The early morning call to run up to Stowe was a good one, as Scott noted in 
the pic:
>>Jim, Stan and I went back for more this morning.  Looking at the view from
>>100 we couldn't believe our eyes.

Revenge is sweet. You see, I spend the summer and fall months when there is 
no skiing on my mountain bike. Many of my ski buddies are also my riding 
buddies, and among this crew there is no mercy...we hammer out the riding 
or ski hiking at the fastest pace of the fastest biker/ski hiker. But in 
the warm months I am not a hero. I am "Drag Bag," "Last Place Sally," "B 
Team" or "Let's wait, he will miss the turn."

So it is understandable that by saturday morning, well rested and fueled, I 
was ready to get some revenge on my tormentors (Scott and particularly 

The snow had firmed, there was a good skin track, and even some bait out in 
front, in the form of John Wulf, hard-charger and at least ten years youger 
than me. Wulf had set out ahead with tele skier extra-ordinare Matt 
Mancini, some guys from Backcountry Mag, and the dude that owns Irie Cycles 
in stowe, Hardy Avery. All of the ones I had heard of are top level 
bikers/skiers...Wulf had said hello, but then excused himself to go ahead 
witht he "A" team...assuming I suppose, that I would be dragging like I was 
on a bike ride. This condescending attitude is what I am supposed to have, 
not this punk, I thought to myself...

Eventually we set out, but the "A" team had a good 15 minute lead. At first 
I didn't really try to catch them, but as we gomered up Nosedive, and Stan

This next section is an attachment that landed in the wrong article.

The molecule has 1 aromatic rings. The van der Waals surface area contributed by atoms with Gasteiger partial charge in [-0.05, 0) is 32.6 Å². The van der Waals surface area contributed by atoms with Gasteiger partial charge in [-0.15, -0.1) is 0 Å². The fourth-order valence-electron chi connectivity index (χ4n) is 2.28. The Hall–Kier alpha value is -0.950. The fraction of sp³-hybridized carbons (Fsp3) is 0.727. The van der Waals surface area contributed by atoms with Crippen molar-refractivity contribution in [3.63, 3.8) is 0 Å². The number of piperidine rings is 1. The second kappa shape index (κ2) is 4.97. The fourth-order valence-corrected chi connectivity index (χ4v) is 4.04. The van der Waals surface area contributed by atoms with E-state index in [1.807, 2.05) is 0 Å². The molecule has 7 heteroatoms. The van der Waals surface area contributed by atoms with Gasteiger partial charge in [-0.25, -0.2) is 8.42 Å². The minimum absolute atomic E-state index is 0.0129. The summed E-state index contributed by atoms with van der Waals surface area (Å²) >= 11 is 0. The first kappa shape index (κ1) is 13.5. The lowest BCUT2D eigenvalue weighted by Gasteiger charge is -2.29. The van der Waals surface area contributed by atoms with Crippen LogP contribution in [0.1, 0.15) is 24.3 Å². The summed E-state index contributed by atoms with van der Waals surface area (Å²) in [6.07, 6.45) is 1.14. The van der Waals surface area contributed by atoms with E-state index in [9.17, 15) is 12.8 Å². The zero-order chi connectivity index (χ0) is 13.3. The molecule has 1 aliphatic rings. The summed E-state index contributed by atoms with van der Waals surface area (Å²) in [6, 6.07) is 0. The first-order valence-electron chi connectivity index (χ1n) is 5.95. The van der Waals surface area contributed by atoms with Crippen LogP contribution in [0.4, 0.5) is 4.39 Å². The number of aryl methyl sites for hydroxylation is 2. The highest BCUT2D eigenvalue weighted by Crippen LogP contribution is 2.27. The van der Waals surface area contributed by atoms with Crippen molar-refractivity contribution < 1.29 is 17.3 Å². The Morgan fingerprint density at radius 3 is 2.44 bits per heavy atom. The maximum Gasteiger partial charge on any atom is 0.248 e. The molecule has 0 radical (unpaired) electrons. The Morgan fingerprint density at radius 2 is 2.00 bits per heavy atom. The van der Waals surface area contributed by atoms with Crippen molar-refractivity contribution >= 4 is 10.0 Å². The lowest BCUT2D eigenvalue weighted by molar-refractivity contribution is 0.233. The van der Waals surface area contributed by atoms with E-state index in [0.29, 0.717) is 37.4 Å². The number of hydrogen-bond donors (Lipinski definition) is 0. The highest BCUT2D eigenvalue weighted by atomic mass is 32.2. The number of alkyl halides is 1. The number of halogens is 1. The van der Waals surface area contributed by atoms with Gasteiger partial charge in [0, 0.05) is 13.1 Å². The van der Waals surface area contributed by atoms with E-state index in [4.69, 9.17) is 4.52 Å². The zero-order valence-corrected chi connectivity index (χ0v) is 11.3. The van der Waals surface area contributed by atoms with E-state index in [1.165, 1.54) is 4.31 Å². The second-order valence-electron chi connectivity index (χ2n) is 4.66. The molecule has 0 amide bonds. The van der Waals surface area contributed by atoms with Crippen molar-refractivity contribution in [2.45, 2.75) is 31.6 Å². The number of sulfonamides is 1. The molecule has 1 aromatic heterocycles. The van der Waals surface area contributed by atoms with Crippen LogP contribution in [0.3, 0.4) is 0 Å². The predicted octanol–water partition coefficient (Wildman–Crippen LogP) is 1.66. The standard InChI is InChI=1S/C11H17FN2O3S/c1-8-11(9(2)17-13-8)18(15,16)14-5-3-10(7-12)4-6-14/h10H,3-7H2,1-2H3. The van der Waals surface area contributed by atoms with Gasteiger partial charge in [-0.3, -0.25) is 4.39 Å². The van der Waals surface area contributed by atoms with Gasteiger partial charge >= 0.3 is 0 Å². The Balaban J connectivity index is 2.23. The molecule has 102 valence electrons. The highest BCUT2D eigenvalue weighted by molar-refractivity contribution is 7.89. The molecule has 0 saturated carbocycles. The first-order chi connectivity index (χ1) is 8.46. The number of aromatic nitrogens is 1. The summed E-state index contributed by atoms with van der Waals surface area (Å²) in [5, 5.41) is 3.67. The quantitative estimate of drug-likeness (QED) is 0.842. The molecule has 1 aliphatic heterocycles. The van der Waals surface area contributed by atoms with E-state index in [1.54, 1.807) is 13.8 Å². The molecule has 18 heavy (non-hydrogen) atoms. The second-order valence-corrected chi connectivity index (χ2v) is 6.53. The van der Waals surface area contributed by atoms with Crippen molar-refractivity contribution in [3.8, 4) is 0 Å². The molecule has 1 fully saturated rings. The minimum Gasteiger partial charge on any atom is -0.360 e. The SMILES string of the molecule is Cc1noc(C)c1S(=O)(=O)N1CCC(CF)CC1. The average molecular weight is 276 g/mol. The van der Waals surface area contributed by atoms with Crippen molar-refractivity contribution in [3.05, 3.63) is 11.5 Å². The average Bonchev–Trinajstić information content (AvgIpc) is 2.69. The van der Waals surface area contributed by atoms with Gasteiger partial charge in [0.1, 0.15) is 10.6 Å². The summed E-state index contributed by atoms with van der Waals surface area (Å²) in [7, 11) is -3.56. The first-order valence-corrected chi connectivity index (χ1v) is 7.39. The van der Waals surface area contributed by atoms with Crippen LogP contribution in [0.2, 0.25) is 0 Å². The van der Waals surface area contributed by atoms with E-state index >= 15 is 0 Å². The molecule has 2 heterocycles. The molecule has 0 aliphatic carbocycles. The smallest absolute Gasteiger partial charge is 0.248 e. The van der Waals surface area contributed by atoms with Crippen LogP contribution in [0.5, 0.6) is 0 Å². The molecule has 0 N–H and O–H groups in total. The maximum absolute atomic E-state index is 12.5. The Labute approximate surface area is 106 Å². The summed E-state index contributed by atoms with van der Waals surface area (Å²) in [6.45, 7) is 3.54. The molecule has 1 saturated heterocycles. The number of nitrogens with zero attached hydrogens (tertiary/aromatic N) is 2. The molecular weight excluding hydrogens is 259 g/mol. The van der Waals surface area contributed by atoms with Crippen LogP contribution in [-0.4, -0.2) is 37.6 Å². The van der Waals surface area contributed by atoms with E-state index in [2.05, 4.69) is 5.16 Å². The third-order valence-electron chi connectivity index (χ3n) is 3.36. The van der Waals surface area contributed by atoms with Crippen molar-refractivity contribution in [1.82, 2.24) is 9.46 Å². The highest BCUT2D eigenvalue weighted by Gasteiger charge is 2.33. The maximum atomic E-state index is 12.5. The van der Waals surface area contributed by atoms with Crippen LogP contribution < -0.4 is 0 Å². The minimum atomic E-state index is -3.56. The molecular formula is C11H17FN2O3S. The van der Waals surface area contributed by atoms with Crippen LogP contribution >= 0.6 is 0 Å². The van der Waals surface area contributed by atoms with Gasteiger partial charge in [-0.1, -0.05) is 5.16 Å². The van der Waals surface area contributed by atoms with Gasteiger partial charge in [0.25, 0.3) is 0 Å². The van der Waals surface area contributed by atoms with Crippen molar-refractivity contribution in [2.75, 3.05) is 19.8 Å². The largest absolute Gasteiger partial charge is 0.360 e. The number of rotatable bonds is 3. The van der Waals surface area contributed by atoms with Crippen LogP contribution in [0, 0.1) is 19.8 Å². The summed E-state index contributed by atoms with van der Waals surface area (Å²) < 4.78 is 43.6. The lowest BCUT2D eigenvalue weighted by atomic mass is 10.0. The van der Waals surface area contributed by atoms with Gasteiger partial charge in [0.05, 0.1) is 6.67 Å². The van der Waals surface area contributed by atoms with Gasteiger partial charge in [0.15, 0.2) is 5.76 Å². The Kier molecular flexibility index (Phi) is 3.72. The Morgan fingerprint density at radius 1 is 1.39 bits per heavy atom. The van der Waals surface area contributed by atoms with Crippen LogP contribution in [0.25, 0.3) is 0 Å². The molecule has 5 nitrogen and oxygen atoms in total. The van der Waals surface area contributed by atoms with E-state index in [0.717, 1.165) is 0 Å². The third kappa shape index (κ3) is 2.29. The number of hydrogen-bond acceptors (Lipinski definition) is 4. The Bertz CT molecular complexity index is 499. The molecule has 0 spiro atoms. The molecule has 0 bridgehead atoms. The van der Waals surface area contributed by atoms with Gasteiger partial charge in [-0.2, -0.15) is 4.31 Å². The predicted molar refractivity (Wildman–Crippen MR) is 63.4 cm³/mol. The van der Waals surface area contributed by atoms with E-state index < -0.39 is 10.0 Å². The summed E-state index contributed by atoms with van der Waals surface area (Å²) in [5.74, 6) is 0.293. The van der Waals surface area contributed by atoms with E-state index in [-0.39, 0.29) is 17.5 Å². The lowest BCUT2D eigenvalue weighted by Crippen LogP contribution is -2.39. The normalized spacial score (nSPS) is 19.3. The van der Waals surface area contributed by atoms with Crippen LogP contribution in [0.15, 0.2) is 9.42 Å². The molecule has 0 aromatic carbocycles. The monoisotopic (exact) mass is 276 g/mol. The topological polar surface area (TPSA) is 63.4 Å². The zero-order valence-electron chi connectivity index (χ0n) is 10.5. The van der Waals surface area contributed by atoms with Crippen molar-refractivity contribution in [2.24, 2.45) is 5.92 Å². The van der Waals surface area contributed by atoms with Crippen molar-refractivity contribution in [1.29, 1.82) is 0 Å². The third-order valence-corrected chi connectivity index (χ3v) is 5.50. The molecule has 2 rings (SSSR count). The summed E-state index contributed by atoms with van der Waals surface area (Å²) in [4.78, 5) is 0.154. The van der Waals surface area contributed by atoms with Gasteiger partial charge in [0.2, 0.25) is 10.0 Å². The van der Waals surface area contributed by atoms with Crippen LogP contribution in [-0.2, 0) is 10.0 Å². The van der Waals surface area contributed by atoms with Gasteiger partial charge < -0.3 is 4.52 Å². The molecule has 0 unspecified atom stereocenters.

and Scott fell behind, I could see them in the distance. Young, famous, 
rich, maybe, better skiers, yes, but better skinners? "NO!" I shouted to my 

I put the boots to the skin track, trying to move a pace or two harder than 
I felt I could sustain. On the less steep pitches, I motored at max, the 
sweat dripping. I didn't let up. I wanted to catch them more than I wanted 
fresh tracks. It began to work...I began slowly reel them in. I noticed 
that one guy was straggling a bit...blood in the water...I felt my heart 
trying to pop out of my chest, but I kept hammering, hammering after them, 
those self-assured ski hereoes...

I did catch the one dude, a snowboarder, exhaustedly dragging his board on 
that first steep pitch on Nosedive. But as I passed him, I noticed he was a 
gomer, not a hero. Maybe he wasn't with the "A" team? Maybe I didn't catch 
them? Maybe I am really just a "B" team skier and a "B" team skinner? Maybe 
I am worthless? Maybe I should stay home and rake the yard? These thoughts 
raced through my mind as I completed the final pitch to the top. 

There they were, the "A" team. I had caught them, but not passed 
them...they had made it to the top a moment or two before I did. I skied 
up, sweat dripping from my shaved head, a wild look in my exhausted eyes. 
But to my amazement, Wulf and the others proclaimed my worth. They were 
amazed that I had caught up with them, me, an old guy of 42, had caught the 
cream of Stowe skier society. Me, a has been washed up nordic skier from 
colchester VT had caught up to the guys who win tele races and make our ski 
mags, take our ski porn pictures and generally rule the roost. Maybe I 
still have it....maybe.

Scott said it:
>>Stan called for Goat.  We weren't sure if we'd find refrozen crud, 
>>crust or powder.  It was powder.
>>It was hard to believe our eyes.  October 28 for crying out loud!
>>We were the only ones this morning to venture down goat.  Untracked all 
>>Below the steep part, we each picked a lane. Stan on the left, me on the
>>right and Jimmy in the middle.  Untracked powder to the end.  Once off of
>>Goat, the numerous cat, ski and board tracks made for some difficult 
>> The sun softened skier's left and we bumped and thunked to the bottom of
>>Nosedive.  Once back in the lot, we learned that we had the morning's best
>>of what there was to take.  Reports from Starr were good, Chinclip so-so,
>>but Goat(before us) was virgin.  Breakfast at Macarthy's.  Three phat and
>>happy souls.
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